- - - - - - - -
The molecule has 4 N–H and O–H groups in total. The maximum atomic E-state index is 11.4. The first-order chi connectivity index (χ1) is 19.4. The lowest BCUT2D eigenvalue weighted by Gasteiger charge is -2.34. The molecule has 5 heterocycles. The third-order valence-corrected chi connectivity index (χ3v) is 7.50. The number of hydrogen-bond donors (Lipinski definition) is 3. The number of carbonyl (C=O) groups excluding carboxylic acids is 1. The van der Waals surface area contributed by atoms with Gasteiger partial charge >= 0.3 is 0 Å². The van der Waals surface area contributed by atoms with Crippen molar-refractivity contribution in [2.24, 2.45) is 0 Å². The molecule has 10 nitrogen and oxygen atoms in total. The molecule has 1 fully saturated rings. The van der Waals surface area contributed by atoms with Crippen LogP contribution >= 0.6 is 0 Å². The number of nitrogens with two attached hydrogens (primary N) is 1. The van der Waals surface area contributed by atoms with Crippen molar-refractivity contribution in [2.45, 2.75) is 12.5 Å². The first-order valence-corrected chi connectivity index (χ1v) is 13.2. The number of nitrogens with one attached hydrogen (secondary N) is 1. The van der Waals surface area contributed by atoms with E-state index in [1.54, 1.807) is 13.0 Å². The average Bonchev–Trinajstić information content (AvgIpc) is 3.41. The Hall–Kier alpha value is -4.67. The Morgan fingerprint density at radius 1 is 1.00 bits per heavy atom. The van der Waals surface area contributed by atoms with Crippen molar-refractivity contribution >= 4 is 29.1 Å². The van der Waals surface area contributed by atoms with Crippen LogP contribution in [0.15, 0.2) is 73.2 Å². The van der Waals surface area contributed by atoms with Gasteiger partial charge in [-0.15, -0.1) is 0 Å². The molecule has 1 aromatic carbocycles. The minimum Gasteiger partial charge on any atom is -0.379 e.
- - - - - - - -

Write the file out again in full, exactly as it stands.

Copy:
The molecule has 4 N–H and O–H groups in total. The maximum atomic E-state index is 11.4. The first-order chi connectivity index (χ1) is 19.4. The lowest BCUT2D eigenvalue weighted by Gasteiger charge is -2.34. The molecule has 5 heterocycles. The third-order valence-corrected chi connectivity index (χ3v) is 7.50. The number of hydrogen-bond donors (Lipinski definition) is 3. The number of carbonyl (C=O) groups excluding carboxylic acids is 1. The van der Waals surface area contributed by atoms with Gasteiger partial charge >= 0.3 is 0 Å². The van der Waals surface area contributed by atoms with Crippen molar-refractivity contribution in [2.24, 2.45) is 0 Å². The molecule has 10 nitrogen and oxygen atoms in total. The molecule has 1 fully saturated rings. The van der Waals surface area contributed by atoms with Crippen LogP contribution >= 0.6 is 0 Å². The number of nitrogens with two attached hydrogens (primary N) is 1. The van der Waals surface area contributed by atoms with Crippen molar-refractivity contribution in [2.45, 2.75) is 12.5 Å². The first-order valence-corrected chi connectivity index (χ1v) is 13.2. The number of nitrogens with one attached hydrogen (secondary N) is 1. The van der Waals surface area contributed by atoms with E-state index in [1.54, 1.807) is 13.0 Å². The average Bonchev–Trinajstić information content (AvgIpc) is 3.41. The Hall–Kier alpha value is -4.67. The Morgan fingerprint density at radius 1 is 1.00 bits per heavy atom. The van der Waals surface area contributed by atoms with Crippen molar-refractivity contribution >= 4 is 29.1 Å². The van der Waals surface area contributed by atoms with Crippen LogP contribution in [0.15, 0.2) is 73.2 Å². The van der Waals surface area contributed by atoms with Gasteiger partial charge in [-0.15, -0.1) is 0 Å². The molecule has 1 aromatic carbocycles. The minimum Gasteiger partial charge on any atom is -0.379 e.